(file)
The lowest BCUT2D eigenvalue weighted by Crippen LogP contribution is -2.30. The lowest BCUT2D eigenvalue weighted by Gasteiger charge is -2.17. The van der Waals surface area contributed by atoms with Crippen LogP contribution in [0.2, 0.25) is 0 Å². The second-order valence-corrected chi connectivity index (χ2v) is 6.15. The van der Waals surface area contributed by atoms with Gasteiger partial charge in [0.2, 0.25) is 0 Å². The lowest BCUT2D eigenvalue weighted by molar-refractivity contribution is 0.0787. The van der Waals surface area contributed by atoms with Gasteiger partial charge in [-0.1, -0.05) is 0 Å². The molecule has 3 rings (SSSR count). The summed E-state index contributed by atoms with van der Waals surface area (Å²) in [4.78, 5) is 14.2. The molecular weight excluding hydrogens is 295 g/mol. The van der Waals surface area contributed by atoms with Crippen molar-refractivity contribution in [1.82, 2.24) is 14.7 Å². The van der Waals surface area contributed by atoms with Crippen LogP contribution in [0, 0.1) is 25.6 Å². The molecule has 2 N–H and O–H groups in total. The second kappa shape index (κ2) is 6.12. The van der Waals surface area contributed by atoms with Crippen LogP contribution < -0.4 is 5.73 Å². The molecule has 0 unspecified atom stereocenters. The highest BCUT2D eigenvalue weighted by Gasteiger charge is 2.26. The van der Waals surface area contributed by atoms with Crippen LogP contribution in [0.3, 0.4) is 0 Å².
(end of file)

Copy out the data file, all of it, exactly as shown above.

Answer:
The lowest BCUT2D eigenvalue weighted by Crippen LogP contribution is -2.30. The lowest BCUT2D eigenvalue weighted by Gasteiger charge is -2.17. The van der Waals surface area contributed by atoms with Crippen LogP contribution in [0.2, 0.25) is 0 Å². The second-order valence-corrected chi connectivity index (χ2v) is 6.15. The van der Waals surface area contributed by atoms with Gasteiger partial charge in [0.2, 0.25) is 0 Å². The lowest BCUT2D eigenvalue weighted by molar-refractivity contribution is 0.0787. The van der Waals surface area contributed by atoms with Gasteiger partial charge in [-0.1, -0.05) is 0 Å². The molecule has 3 rings (SSSR count). The summed E-state index contributed by atoms with van der Waals surface area (Å²) in [4.78, 5) is 14.2. The molecular weight excluding hydrogens is 295 g/mol. The van der Waals surface area contributed by atoms with Crippen molar-refractivity contribution in [1.82, 2.24) is 14.7 Å². The van der Waals surface area contributed by atoms with Crippen LogP contribution in [0, 0.1) is 25.6 Å². The molecule has 2 N–H and O–H groups in total. The second kappa shape index (κ2) is 6.12. The van der Waals surface area contributed by atoms with Crippen LogP contribution < -0.4 is 5.73 Å². The molecule has 0 unspecified atom stereocenters. The highest BCUT2D eigenvalue weighted by Gasteiger charge is 2.26. The van der Waals surface area contributed by atoms with Crippen LogP contribution in [0.3, 0.4) is 0 Å².